For years now, you’ve driven your child to practices and games, enduring all that goes in to the preparation for such events. You’ve witnessed the emotional roller-coaster first hand of your child or one of their teammates making a great play and then subsequently making a mistake. You’ve seen the stress, the anxiety, and the disappointment. You’ve played the role of encourager, counselor, motivator, and disciplinarian. Such is the life of the youth sports’ parent.
There are times in some games where the frustration and disappointment from your child’s team is felt so strongly by parents in the stands that they feel the need to react. Maybe it’s a perceived bad call from a ref. Maybe it’s the unsportsmanlike play of the opponent. When these things happen, it’s no longer only the behavior of your child that’s important.
Don’t be the Parent that ends up on YouTube
You’ve seen the stories: “12 Year Old Girls’ Basketball Game Ends in Brawl”. “Coaches Throw Punches at Pee Wee Football Game.” “Parent Ejected for Arguing with Umpire.” You can get on YouTube and find dozens of disheartening videos where parents don’t like something that happens on the field or court, and they go crazy. Their attitudes and actions are being seen by hundreds of spectators, but more importantly, they’re being seen by the kids playing the game. In fact, in a 2009 survey by Sports Illustrated for Kids, 70% of kids surveyed said they’ve seen parents shout loudly from the stands, while 32% have seen parents argue with coaches.
Every game your child plays should have this basic understanding: this game is supposed to be fun, so help to make it fun for your child. At the end of the day, it’s just a game. Win or lose, it’s just a game.
What Not To Do
Don’t complain. There’s no need to even put a caveat as to whom you should not complain to or about, because complaining in general is negative and has zero benefit. It’s important to not only avoid complaining at the game itself, but also on the ride home and at home in front of your child. If you have a legitimate concern about something, you may address it with the coach a few days after the game.
Don’t “boo” the other team. Your child’s opponent is just like your child. They have the same goal and same desire to win. “Booing” an opponent or talking negatively about them in any way takes the game to a serious level, measuring the opponent as something more offensive than just a young athlete wanting to have fun and compete.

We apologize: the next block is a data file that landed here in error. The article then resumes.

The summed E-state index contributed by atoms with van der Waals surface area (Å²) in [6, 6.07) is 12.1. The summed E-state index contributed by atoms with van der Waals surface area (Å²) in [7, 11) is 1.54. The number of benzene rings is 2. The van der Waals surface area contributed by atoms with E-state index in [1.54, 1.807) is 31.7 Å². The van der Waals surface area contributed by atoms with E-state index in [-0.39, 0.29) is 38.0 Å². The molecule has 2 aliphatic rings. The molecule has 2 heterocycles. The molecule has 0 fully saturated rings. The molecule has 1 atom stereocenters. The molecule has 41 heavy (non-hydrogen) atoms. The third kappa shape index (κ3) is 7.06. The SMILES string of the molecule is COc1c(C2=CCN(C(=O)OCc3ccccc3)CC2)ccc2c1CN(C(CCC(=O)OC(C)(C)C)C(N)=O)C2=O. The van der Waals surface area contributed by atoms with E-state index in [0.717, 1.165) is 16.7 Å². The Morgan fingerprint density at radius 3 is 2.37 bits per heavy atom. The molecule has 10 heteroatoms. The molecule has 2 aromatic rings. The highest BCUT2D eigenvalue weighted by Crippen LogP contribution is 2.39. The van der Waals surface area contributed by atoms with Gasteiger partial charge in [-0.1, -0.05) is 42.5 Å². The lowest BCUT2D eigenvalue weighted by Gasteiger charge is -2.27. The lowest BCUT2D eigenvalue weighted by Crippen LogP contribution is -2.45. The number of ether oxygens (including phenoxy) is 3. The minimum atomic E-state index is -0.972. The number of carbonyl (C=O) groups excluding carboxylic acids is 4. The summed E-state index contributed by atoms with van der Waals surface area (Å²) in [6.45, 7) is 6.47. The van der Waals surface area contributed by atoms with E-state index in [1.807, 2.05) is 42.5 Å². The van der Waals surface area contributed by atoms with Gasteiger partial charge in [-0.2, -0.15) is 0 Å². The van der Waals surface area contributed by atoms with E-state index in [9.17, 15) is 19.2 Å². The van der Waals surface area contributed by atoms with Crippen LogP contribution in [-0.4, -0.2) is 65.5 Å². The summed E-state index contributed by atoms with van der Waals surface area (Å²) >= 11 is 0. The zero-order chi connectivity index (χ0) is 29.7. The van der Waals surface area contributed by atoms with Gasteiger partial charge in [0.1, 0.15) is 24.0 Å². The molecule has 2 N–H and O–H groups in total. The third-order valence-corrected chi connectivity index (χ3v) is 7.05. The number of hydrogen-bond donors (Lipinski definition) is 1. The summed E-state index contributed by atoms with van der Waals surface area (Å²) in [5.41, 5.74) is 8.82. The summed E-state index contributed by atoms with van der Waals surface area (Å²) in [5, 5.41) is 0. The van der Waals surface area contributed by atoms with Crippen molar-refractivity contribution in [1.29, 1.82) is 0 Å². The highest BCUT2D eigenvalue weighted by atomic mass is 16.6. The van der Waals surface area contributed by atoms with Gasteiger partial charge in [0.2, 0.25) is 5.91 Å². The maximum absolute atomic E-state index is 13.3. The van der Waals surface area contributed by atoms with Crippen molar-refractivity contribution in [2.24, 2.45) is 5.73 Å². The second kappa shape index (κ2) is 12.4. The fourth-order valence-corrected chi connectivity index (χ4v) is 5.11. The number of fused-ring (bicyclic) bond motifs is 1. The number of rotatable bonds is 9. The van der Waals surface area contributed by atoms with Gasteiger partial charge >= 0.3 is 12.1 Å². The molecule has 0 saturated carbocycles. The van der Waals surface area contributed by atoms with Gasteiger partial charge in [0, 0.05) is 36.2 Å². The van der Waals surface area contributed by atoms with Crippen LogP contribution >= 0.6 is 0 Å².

Don’t cheer for just your child. It’s easy as a parent to put on blinders and only care about your own kid on the court. Doing that not only ignores your child’s teammates and their efforts, but it puts undue pressure on your son/daughter to be the best.
What You Should Do
Thank the coaches and referees. Their efforts should not go unnoticed. Even if you have a disagreement with them, remember they’re giving their time to help your child enjoy a competitive sports’ environment.
Cheer for the whole team, and congratulate them all after the game. Your child wants to know you care about not just them, but the team as a whole. The atmosphere is much different when you’re congratulating everyone on the team regardless of the outcome of the game.
Talk to your child about the game and their team, not just their own performance. When you ask your child how they felt they played after a game, especially after a poor performance, you’re adding pressure and disappointment to them they don’t need. By asking about the team’s performance you take that pressure off of them. If the team did lose, point out some specific things you think the team did well. Always, always, always be positive.
The most underappreciated person of any sporting event is always the referee. Why is that? They are there to help make sure the rules of the game are followed so everyone can enjoy it. Often times, however, they’re treated poorly by coaches and spectators alike.
Have a foundational understanding that refs are people. They’re human just like you, and make mistakes from time to time. Rarely do those mistakes impact the outcome of a game. The words you say to and about a referee can have great impact on your child. It will help them to understand that A) referees are the authority in the game and they are to be respected, and B) refs make mistakes just like everyone does.
It All Comes Down To This
During a game, emotions are high. The stress level is great. You may have anxiety about what’s going on similar to your son/daughter. Step back and look at the big picture, asking this question: “Am I making the sport more enjoyable or less enjoyable for my child?” Answering this question gets to the very heart of what your child wants, and that’s to have fun. Parents, are your words and actions adding to their enjoyment or taking away from it?